I create because I have to. It is as essential to my being as the food I eat and the air I breathe. My process begins with visions of shape and line. As an object begins to take form, I draw loose sketches of my vision. The forms then begin to take on more distinctive characteristics, and I go over the original drawing with heavier, more defined lines. Once this design has taken form on paper, I chart out the journey I will go with the raw material. It is important to me to leave openings in my plan for spontaneity and I navigate through the process trusting my instincts as I go. While I keep an eye on the map, I retain the right to be impulsive, to change, and to improve my route along the path of reaching my final destination.

My inspirations come from many places. My current work is inspired by my time spent in Ghana. In 2008 my wife and I moved to Ghana, West Africa where we served as Peace Corps volunteers for two years. To say that we were deeply influenced by our experiences would be an understatement.

I found Ghana to be a country of amazing cultural diversity; ecological diversity, and diverse ways of thinking. It is a country filled with wonderful people and great potential but it is also a country of great paradoxes and serious contradictions. My personal journey could also be described as disparate and in incongruous. I felt as if I was being constantly jerked back and forth from deep frustration to profound jubilation.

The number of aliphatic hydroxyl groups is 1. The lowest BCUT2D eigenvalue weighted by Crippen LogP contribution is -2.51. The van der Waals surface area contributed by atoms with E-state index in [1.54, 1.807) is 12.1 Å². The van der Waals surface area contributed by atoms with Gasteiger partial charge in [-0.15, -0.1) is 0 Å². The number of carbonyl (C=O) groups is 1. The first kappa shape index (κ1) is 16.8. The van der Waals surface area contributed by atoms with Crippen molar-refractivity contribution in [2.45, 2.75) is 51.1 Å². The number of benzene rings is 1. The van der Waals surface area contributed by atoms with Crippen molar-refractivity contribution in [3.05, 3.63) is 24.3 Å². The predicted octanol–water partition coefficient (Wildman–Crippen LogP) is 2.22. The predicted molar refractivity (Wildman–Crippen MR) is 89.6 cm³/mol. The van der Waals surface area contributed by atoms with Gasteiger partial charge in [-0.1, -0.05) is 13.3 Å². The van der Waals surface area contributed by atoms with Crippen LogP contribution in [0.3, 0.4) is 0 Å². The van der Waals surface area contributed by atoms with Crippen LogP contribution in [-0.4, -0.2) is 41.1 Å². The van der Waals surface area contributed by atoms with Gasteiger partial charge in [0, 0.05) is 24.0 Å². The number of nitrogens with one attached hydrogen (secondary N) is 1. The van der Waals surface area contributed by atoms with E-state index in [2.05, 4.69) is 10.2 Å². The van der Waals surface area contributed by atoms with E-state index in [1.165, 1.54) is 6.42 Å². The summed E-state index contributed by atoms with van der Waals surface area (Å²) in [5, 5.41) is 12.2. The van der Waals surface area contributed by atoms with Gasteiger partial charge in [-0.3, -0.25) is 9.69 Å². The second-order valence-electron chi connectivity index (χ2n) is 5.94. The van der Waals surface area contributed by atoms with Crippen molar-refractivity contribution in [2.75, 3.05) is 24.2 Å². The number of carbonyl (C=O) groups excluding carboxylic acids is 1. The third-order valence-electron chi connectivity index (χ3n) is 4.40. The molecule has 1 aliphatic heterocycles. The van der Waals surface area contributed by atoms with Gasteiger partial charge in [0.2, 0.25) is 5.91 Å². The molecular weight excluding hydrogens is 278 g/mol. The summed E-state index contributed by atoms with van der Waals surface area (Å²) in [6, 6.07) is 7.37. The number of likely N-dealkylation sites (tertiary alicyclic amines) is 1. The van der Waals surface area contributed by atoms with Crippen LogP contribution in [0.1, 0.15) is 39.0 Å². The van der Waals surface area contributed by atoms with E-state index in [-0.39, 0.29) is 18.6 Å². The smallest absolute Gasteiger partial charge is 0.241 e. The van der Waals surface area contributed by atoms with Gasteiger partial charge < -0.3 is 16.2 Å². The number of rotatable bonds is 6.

Upon my return, I continue to develop a body of work that portrays the affects of living in Ghana has had on me. This work is the embodiment of my personal reflections, and the processing of thoughts, and emotions that I go through as I continue to readjust to life back in America. I draw inspiration from the local tribal aesthetics to help express various issues. The work reflects various craft forms and pays homage to the traditional artisans. Through this work, I am projecting the concerns, frustrations, joys, and beauty I encountered on a daily basis, as well as the new perspective I have gained of my own culture.

My inspirations almost always take form as a piece of furniture. I attest this to my practical Mid-western roots, where I was taught that material things should serve a function. I also work with furniture forms because of the scale. It is intimate, yet approachable. My work is art that you do not simply observe, but interact with every day.

The process of creating to me is more important than the finished piece. In my work, I like to leave signs of the maker behind. More than just a signature, the rasp and grind marks are the visual signs of the process. They help to tell the story of its creation. They also give clues about the maker. These “fingerprints” are there to be experienced and help the viewer/participant to attain a deeper connection with the work. I am part of the piece, as are the inspirations and influences that came before me.

* Please contact Chris Martin Furniture or one of our representatives for information on pricing and availability of pieces shown or to commission work to suit your own specific desires.